When the Occupy movement started out, it was focused on banks and Wall Street executives. It has now morphed into a class-focused movement that characterizes anyone who is not in the “99 percent” as someone who has exploited the system.
This is far from the truth. It is safe to say that the majority of the people who comprise the one percent worked hard to gain their wealth.
Although certain unfair policies may have made it easier for some of these people to accumulate their wealth, they were not the ones who created those policies.
The “99 percent” may look good on a poster, but it loses its appeal when you remove it from that piece of paper.
And while it may sound ridiculous to most people to defend the one percent, since “99 percent” sounds so inclusive, the majority of the one percent are far from jet-setting multi-millionaires. According to the IRS, someone qualifies for the top 1 percent if they make $380,354 a year.
People who are on the low end of the top 1 percent are top-ranking lawyers, engineers, doctors and small business owners.
While they make a lot of money, they are not the corporate fat-cats most people in the Occupy movement assume them to be. There is a big difference between someone who make $380,354 a year and someone who makes several millions of dollars a year. People in the Occupy movement need to internalize this distinction.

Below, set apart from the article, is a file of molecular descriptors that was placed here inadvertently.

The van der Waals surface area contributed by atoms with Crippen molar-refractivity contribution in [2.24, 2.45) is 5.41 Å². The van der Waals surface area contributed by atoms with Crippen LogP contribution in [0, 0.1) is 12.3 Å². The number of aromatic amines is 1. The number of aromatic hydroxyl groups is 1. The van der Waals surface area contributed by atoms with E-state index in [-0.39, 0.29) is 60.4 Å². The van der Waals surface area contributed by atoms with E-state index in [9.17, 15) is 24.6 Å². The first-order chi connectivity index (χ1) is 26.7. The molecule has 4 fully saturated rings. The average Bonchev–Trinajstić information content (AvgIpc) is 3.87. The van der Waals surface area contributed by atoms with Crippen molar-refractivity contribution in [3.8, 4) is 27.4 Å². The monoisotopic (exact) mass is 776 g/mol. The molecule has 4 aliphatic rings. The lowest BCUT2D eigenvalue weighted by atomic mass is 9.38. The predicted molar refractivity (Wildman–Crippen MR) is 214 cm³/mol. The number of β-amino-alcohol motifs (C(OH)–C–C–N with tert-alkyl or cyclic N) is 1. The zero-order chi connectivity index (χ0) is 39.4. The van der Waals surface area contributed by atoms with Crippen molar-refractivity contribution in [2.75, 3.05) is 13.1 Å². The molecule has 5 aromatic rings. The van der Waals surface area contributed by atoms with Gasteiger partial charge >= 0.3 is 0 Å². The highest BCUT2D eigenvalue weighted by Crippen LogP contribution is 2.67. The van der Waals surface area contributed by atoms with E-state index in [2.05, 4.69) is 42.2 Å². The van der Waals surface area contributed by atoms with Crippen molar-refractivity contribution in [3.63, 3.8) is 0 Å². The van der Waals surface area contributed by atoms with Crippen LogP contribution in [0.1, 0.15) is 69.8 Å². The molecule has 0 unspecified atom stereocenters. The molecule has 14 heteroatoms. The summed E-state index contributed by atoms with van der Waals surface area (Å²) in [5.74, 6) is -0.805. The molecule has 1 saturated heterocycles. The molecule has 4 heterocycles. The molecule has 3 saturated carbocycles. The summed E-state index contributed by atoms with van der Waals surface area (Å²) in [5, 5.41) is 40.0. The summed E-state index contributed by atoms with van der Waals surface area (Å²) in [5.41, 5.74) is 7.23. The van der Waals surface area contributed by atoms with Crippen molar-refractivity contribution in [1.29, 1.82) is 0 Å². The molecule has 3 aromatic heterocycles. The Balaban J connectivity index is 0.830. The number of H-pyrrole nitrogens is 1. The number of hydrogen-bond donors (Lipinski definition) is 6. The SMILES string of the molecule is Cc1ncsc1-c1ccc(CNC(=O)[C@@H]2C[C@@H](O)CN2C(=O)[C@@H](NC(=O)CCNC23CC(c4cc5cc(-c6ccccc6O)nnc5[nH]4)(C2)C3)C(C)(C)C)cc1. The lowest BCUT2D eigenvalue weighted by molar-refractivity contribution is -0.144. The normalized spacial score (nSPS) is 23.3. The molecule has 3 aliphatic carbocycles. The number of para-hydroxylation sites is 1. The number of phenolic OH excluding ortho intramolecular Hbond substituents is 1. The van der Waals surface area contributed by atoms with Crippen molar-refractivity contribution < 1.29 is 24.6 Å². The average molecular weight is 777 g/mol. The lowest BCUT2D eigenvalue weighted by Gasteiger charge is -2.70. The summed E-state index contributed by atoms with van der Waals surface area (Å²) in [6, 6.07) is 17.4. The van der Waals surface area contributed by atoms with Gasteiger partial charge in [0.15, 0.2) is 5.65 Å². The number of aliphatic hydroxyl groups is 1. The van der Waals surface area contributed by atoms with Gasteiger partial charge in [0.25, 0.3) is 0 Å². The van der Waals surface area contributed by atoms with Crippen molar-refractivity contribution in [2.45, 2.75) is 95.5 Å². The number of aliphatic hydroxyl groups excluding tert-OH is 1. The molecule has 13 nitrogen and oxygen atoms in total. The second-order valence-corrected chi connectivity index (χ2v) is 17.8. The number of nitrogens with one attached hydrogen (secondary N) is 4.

The Occupy movement has the potential to make serious change, but only if it stops alienating people who worked hard for their money. The movement would like to tell all people who are wealthy that they should be ashamed of their money, money that they undoubtedly worked very hard to accumulate.
Under the “99 percent” banner, the Occupy movement has lost its focus. They should stop attacking anyone who is in the 1 percent and start attacking the bankers, Wall Street executives and politicians who are responsible for the income disparity.